It is a very common pattern that you use a Lambda function as the consumer of a SQS FIFO queue. Also SQS FIFO is one of the few services that supports message ordering.
In this blog post, I am going to discuss how Lambda concurrency is determined when a SQS FIFO queue is configured as the source of the function.
Message group id is the property of a message that indicates the group within a FIFO queue it belongs to. All the messages that are in the same group will be processed one by one as per the order they are added to the queue.
When processing, sequences of the messages that are in different groups are independent from one another. So, messages with different group ids might be processed irrelevant of the order they are added to the queue.
Lambda concurrency is how many Lambda executions can be run at a given time. It is interesting how the lambda concurrency is calculated when it comes to SQS FIFO queue as the source.
First, SQS FIFO queue looks through the first 20,000 messages that are available in the queue.
Then, it gets the distinct number of message group ids that those 20,000 messages belong to.
Then, Lambda service initialise a Lambda execution per message group id.
So that concurrency is set based on the no of message group ids available in the 20,000 messages.
Let's assume there are more than 20,000 messages in the queue that belong to 3 message group ids and messages with all 3 message ids included in the first 20,000 messages.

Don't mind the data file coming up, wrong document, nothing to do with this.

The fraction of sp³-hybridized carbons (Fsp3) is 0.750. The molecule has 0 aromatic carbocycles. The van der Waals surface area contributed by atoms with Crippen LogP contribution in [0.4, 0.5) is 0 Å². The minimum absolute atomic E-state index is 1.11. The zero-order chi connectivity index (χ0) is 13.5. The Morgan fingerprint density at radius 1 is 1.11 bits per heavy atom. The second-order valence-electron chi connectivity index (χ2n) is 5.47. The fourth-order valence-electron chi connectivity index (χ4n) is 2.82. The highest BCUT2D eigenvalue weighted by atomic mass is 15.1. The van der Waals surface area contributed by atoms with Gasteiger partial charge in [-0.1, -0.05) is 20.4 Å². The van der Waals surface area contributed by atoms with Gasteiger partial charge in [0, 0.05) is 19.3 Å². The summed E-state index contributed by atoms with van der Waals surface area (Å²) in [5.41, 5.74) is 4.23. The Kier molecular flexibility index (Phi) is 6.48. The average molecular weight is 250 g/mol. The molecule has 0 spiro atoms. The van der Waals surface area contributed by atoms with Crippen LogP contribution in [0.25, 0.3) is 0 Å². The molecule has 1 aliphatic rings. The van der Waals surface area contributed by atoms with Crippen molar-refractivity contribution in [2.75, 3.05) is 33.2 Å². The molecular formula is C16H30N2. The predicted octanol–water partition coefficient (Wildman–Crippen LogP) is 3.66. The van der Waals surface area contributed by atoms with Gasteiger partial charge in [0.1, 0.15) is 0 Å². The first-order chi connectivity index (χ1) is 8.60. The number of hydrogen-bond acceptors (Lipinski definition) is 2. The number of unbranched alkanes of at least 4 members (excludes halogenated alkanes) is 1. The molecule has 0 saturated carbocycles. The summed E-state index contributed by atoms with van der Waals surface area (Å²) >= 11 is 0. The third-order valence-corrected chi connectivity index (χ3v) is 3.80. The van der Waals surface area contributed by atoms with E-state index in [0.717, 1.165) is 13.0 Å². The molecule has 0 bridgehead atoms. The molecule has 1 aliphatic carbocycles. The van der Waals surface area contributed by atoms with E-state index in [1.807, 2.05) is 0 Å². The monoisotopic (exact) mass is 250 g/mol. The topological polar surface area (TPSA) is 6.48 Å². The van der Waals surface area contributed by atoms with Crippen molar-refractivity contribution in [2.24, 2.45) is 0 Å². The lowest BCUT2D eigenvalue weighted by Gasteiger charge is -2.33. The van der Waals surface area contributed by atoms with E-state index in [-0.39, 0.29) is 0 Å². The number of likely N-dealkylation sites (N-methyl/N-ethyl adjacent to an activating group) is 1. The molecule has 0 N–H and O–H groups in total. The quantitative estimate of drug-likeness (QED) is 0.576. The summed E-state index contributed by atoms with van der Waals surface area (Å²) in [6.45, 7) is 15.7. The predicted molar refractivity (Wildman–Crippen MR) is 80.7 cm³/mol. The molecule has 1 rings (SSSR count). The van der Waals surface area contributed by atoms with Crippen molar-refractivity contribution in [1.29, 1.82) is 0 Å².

Then, Lambda service polls the first 20,000 messages.
Since there are 3 distinct message ids within this 20,000 messages, at this point, Lambda concurrency will be set to 3.
Likewise after each poll, Lambda service calculates the concurrency based on the available message group ids.
I have created a sample application to test this scenario. You can deploy it to your AWS account using CDK with Python.
Clone the repository: https://github.com/pubudusj/sqs-fifo-lambda-concurrency-test
Run pip install -r requirements.txt to install necessary dependancies.
Run cdk deploy to deploy the stack.
This stack consists of a SQS FIFO queue, a consumer Lambda function and another Lambda function to put some sample messages into the SQS queue for testing.
When deployed, the consumer Lambda function has the SQS FIFO queue as the source but it is not yet enabled.
Once deployed, first run the message generator Lambda function. This will add 60,000 messages that belong to 3 message groups into the SQS queue.
Once all messages are in the queue, enable the SQS source of consumer Lambda function using AWS console or change the CDK code here.
This will start consuming the messages in the SQS queue.
Once all the messages are processed, go to the Lambda's CloudWatch metrics and see the 'Total concurrent executions' graph.
You can see the maximum concurrency that was set during the processing is only 3.
As you see, message group id directly affect the Lambda concurrency when processing messages in a SQS FIFO queue. Try to avoid inserting more messages with the same message group ID as this may lead to large backlog of messages.
Therefore, as per your business requirement, having a random group id is ideal if you need more concurrency when you process data from a SQS FIFO queue.
However, keep in mind that if you need a set of messages to be processed one after another, those messages must be in a same group.
SQS FIFO Queue Developer Guide - https://docs.aws.amazon.com/AWSSimpleQueueService/latest/SQSDeveloperGuide/FIFO-queues.html
High throughput for FIFO queues - https://docs.aws.amazon.com/AWSSimpleQueueService/latest/SQSDeveloperGuide/high-throughput-fifo.html